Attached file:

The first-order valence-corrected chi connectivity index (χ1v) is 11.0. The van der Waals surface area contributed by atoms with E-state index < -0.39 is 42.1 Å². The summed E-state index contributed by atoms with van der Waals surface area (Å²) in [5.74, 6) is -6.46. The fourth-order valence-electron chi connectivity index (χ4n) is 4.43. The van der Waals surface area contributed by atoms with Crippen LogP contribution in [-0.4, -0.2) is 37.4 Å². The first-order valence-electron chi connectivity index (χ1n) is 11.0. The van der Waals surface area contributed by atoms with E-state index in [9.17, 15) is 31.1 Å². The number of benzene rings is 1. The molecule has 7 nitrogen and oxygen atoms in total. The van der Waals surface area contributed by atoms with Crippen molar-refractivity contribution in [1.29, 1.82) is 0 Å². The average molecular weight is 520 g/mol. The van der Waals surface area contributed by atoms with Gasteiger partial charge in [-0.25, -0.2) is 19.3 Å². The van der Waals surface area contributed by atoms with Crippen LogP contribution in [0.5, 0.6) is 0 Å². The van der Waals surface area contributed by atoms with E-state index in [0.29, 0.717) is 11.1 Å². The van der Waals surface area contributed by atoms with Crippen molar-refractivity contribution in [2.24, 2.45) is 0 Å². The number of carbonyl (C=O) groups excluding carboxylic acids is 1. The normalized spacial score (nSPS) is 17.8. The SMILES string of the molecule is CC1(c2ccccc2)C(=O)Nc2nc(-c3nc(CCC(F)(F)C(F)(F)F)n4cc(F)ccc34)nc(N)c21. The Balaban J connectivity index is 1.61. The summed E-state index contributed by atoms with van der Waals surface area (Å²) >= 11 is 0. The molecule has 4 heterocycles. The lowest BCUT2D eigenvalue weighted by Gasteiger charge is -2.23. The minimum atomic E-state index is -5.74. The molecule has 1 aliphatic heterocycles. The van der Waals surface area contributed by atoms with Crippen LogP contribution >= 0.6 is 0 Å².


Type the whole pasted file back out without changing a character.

The first-order valence-corrected chi connectivity index (χ1v) is 11.0. The van der Waals surface area contributed by atoms with E-state index < -0.39 is 42.1 Å². The summed E-state index contributed by atoms with van der Waals surface area (Å²) in [5.74, 6) is -6.46. The fourth-order valence-electron chi connectivity index (χ4n) is 4.43. The van der Waals surface area contributed by atoms with Crippen LogP contribution in [-0.4, -0.2) is 37.4 Å². The first-order valence-electron chi connectivity index (χ1n) is 11.0. The van der Waals surface area contributed by atoms with E-state index in [9.17, 15) is 31.1 Å². The number of benzene rings is 1. The molecule has 7 nitrogen and oxygen atoms in total. The van der Waals surface area contributed by atoms with Crippen molar-refractivity contribution in [1.29, 1.82) is 0 Å². The average molecular weight is 520 g/mol. The van der Waals surface area contributed by atoms with Gasteiger partial charge in [-0.25, -0.2) is 19.3 Å². The van der Waals surface area contributed by atoms with Crippen LogP contribution in [0.5, 0.6) is 0 Å². The van der Waals surface area contributed by atoms with E-state index in [0.29, 0.717) is 11.1 Å². The van der Waals surface area contributed by atoms with Crippen molar-refractivity contribution in [2.24, 2.45) is 0 Å². The number of carbonyl (C=O) groups excluding carboxylic acids is 1. The normalized spacial score (nSPS) is 17.8. The SMILES string of the molecule is CC1(c2ccccc2)C(=O)Nc2nc(-c3nc(CCC(F)(F)C(F)(F)F)n4cc(F)ccc34)nc(N)c21. The Balaban J connectivity index is 1.61. The summed E-state index contributed by atoms with van der Waals surface area (Å²) >= 11 is 0. The molecule has 4 heterocycles. The lowest BCUT2D eigenvalue weighted by Gasteiger charge is -2.23. The minimum atomic E-state index is -5.74. The molecule has 1 aliphatic heterocycles. The van der Waals surface area contributed by atoms with Crippen LogP contribution >= 0.6 is 0 Å².